The Children’s Theatre Company is among the first to roll out this year’s holiday offering with an adaptation by Philip Grecian A Christmas Story by Jean Shepherd. Grecian, with director Peter Broshius (also CTC’s artistic director) steeps us in the story’s setting with a period look, done on a very functional revolving set, costumed in Depression-era attire, and spouting dialogue that just couldn’t have made it past the 1940’s.
The entire show is narrated by the protagonist, Ralphie, as a grown-up (Bradley Greenwald), who provides a running commentary on what’s going on inside Ralphie’s head. The device works pretty well, particularly when the adult Ralph is all but participating in the action at hand. All good fun, and a reminder that Ralphie will, indeed, make it out of this predicament, too.
The story, as you may know, is driven by Ralphie’s all-consuming desire for a Red Ryder BB gun for Christmas, which he is repeatedly told he shouldn’t have because he’ll shoot his eye out. Perfectly normal, well-adjusted parents said things like that to kids back then. One would think that a semi-dangerous request, like a gun (even if it is just an air gun) would certainly grab the attention of a young audience, and for the most part it did. But not entirely.
With its over-the-top acting style and simple-minded adults, it’s not geared for adults, but it has the look and feel of a Laurel and Hardy vintage movie, which clearly suited the era (carried out with consistency and fine attention to detail) but it was pretty much lost on the kids. Kids just don’t care much about that.
Their sensibilities are so far removed from the experiences of the kids in the show. (Would their dad shout with joyful anticipation about going to the store to get a turkey?) They laughed, but not uproariously; they applauded, but did not leap to their feet. At a good kids’ comedy, you can’t keep kids in their seats at all.
I know that Autumn Ness (Mother and Miss Shields) and Gerald Drake (the Old Man) are CTC regulars and highly skilled, but the almost bizarrely broad acting style and shouting lines at each other made it impossible to notice much else – like the story.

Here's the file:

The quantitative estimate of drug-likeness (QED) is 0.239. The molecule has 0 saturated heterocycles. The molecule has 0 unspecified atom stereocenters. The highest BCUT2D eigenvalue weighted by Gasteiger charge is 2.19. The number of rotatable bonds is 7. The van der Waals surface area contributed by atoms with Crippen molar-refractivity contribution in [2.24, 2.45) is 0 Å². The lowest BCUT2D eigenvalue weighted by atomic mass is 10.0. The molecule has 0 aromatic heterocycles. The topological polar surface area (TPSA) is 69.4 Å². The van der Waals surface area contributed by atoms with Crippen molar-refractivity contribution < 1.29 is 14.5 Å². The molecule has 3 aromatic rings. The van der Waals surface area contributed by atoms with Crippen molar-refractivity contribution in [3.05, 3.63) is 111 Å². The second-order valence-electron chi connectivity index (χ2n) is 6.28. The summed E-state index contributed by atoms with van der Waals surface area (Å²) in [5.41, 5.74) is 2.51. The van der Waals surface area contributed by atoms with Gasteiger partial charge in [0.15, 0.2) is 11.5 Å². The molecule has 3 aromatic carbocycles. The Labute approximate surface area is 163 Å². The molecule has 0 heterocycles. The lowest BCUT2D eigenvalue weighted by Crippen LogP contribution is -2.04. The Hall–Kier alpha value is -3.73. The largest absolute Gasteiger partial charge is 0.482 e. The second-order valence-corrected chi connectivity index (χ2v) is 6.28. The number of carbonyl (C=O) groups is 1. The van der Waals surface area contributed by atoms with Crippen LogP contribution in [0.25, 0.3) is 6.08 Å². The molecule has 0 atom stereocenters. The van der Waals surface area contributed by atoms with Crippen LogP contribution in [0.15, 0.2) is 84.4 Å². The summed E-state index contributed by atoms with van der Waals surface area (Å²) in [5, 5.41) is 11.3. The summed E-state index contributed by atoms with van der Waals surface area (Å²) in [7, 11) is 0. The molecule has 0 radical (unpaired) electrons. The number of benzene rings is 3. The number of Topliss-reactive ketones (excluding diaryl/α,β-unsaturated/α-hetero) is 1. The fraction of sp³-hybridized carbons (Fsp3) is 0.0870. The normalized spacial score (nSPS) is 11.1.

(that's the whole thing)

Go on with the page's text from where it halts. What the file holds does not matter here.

The children, however, were pretty darned cute, in spite of the acting style of the show. Someday, when a director lets Taylor Scott Leighton (Ralphie Parker) just follow his better instincts, he’s going to be amazing. Kimberly Hatlestad was a charmer as Ralphie’s school-boy crush, Esther Jane; Annie Share was a convincing Helen Weathers, the class “brain;”Alec Fisher and Charlie Lincoln as Ralphie’s brothers, Randy and Flick, didn’t miss a beat; and Chaos Bebault (reminiscent of one of the lost boys in Pinocchio) as Scut Farkus, the town bully, was full of lanky, false bravado. Austin Fisher (Schwartz) is clearly a very talented guy, too, but at 16 he is just too old to play this part. Rather than convince us that he was younger, the gravelly falsetto voice only made him hard to understand.
If, however, you loved the 1983 movie, and you’re looking for a feel-good, family-friendly holiday outing, you can book this one with confidence. It’s probably most appropriate for grade-school ages. The Christmas Story runs through December 31.